December 27, 2010

Cross-processing using GIMP

Downloaded FxCamera for our trip over to Chicago over the holiday weekend. The app has a mode called Toy camera, that produces a cross-processed look to the photographs in the phone itself. Unfortunately, the final images are resized, and applying an in-phone effect to a phone camera shot results in an irrecoverable loss of fidelity, leaving no room for anything else. According to the author, the effect is produced by manipulating the color curves of the image - something that GIMP does a rather good job of.

Cross-processing has its roots in film photography, where a film is deliberately developed in a chemical solution intended for a different film. Cross processing results in color casts, high contrast and a sort of blown highlights and color casts in blacks.

Cross-processing technique

To cross-process in GIMP, the idea is to open the picture; auto-correct the colors or get the picture to look well exposed; apply the curves; then potentially adjust contrast.

The focus of this post is the trickiest part step from the above - to apply custom curves for the cross-processed look. The screenshot below shows how the curves should look. Save these as a preset and use as a starting point. As you can see, the red highlights get toned down and shadows get stretched, the green highlights get stretched, and blue is clipped at the ends.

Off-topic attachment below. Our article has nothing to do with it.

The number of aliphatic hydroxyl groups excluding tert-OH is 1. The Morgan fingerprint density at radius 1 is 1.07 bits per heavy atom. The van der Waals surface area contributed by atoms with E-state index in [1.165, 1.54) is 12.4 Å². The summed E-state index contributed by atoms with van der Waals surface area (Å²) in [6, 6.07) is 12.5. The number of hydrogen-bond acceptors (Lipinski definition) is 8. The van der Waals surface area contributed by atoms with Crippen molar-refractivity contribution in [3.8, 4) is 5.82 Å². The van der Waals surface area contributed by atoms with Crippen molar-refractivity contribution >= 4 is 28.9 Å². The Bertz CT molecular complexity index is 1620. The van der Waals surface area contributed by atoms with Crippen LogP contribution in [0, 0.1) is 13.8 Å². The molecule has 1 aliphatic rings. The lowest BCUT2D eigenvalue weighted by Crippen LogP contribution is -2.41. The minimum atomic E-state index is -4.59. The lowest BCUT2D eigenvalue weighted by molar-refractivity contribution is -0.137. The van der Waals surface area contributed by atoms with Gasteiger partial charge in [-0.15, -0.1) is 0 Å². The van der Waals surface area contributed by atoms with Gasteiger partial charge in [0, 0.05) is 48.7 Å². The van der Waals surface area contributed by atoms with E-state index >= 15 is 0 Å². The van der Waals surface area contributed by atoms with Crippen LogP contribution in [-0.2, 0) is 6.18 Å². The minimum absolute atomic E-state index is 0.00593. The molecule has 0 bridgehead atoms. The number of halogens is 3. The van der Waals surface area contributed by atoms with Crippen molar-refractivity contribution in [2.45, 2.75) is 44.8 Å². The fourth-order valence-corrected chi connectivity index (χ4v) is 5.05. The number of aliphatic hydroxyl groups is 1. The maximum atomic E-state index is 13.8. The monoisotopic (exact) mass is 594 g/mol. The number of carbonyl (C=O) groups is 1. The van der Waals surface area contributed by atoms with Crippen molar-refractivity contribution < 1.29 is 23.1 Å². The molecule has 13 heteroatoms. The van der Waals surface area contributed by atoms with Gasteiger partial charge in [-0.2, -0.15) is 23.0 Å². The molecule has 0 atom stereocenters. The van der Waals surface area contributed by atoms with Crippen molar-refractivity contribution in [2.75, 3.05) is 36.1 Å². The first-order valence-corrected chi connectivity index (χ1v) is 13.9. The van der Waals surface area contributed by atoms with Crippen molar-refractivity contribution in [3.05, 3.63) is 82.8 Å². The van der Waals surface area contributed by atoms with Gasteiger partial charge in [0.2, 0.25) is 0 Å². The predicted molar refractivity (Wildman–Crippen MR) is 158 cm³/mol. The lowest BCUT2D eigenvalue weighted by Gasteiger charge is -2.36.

Redscale technique

Similar to the cross-processed technique is the redscale technique, that originated with film cameras using the film in reverse. This causes the photograph to have an overtly red cast, while suppressing greens and blues.

The curves similarly follow, by focusing on boosting the higlights and midtones of the reds, while actively damping greens and blues. The curves below are what work best when trying to apply the redscale technique in post processing.

The advantage of doing this outside the phone is of course the additional control, but in addition you can leave the poor phone camera to do what it can to get a decent photograph with its itsy bitsy sensor, without worrying about having to post process it as well.

Of course, after using either technique, a good followup is to do a quick contrast boost make sure the resulting photograph is not too flat, and do the usual crop, resize, unsharp mask prior to saving as a png. Boosting contrast is achieved by using the classic "S-curve" on the composite channel. The curve can be stronger or flatter depending on the original photograph and the final desired effect. Know that you will lose a bit of detail at the higher and lower ends of the histogram using either technique and you shouldn't necessarily try to get it back with contrast correction.

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1 comment:

photo editing said...

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